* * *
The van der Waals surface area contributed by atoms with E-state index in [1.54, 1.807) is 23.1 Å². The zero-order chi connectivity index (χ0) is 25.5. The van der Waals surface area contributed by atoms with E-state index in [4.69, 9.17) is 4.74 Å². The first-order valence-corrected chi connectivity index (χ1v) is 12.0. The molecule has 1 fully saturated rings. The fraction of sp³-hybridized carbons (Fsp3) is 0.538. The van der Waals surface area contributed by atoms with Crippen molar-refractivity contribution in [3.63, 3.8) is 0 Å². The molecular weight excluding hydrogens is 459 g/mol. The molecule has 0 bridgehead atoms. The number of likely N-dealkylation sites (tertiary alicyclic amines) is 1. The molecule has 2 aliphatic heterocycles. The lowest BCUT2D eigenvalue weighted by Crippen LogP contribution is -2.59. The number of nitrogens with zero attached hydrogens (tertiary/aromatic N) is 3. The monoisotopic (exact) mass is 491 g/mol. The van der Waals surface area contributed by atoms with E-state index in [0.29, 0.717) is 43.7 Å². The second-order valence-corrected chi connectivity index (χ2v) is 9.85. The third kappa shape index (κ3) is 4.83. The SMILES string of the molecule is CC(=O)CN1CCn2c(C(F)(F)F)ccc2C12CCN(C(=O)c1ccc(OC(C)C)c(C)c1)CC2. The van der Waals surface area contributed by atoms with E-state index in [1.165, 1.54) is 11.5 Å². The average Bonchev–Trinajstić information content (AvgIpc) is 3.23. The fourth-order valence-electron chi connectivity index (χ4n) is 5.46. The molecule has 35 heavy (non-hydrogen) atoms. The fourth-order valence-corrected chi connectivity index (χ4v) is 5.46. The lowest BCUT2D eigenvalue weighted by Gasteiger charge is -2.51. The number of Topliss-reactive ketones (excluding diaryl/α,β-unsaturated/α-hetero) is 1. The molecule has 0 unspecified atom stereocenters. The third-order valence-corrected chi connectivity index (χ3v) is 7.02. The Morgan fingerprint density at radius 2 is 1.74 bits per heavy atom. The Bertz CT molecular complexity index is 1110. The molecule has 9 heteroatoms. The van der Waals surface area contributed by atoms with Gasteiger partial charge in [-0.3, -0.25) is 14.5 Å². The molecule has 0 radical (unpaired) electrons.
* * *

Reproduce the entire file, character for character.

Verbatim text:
The van der Waals surface area contributed by atoms with E-state index in [1.54, 1.807) is 23.1 Å². The zero-order chi connectivity index (χ0) is 25.5. The van der Waals surface area contributed by atoms with E-state index in [4.69, 9.17) is 4.74 Å². The first-order valence-corrected chi connectivity index (χ1v) is 12.0. The molecule has 1 fully saturated rings. The fraction of sp³-hybridized carbons (Fsp3) is 0.538. The van der Waals surface area contributed by atoms with Crippen molar-refractivity contribution in [3.63, 3.8) is 0 Å². The molecular weight excluding hydrogens is 459 g/mol. The molecule has 0 bridgehead atoms. The number of likely N-dealkylation sites (tertiary alicyclic amines) is 1. The molecule has 2 aliphatic heterocycles. The lowest BCUT2D eigenvalue weighted by Crippen LogP contribution is -2.59. The number of nitrogens with zero attached hydrogens (tertiary/aromatic N) is 3. The monoisotopic (exact) mass is 491 g/mol. The van der Waals surface area contributed by atoms with E-state index in [0.29, 0.717) is 43.7 Å². The second-order valence-corrected chi connectivity index (χ2v) is 9.85. The third kappa shape index (κ3) is 4.83. The SMILES string of the molecule is CC(=O)CN1CCn2c(C(F)(F)F)ccc2C12CCN(C(=O)c1ccc(OC(C)C)c(C)c1)CC2. The van der Waals surface area contributed by atoms with E-state index in [1.165, 1.54) is 11.5 Å². The average Bonchev–Trinajstić information content (AvgIpc) is 3.23. The fourth-order valence-electron chi connectivity index (χ4n) is 5.46. The molecule has 35 heavy (non-hydrogen) atoms. The fourth-order valence-corrected chi connectivity index (χ4v) is 5.46. The lowest BCUT2D eigenvalue weighted by Gasteiger charge is -2.51. The number of Topliss-reactive ketones (excluding diaryl/α,β-unsaturated/α-hetero) is 1. The molecule has 0 unspecified atom stereocenters. The third-order valence-corrected chi connectivity index (χ3v) is 7.02. The Morgan fingerprint density at radius 2 is 1.74 bits per heavy atom. The Bertz CT molecular complexity index is 1110. The molecule has 9 heteroatoms. The van der Waals surface area contributed by atoms with Gasteiger partial charge in [-0.3, -0.25) is 14.5 Å². The molecule has 0 radical (unpaired) electrons.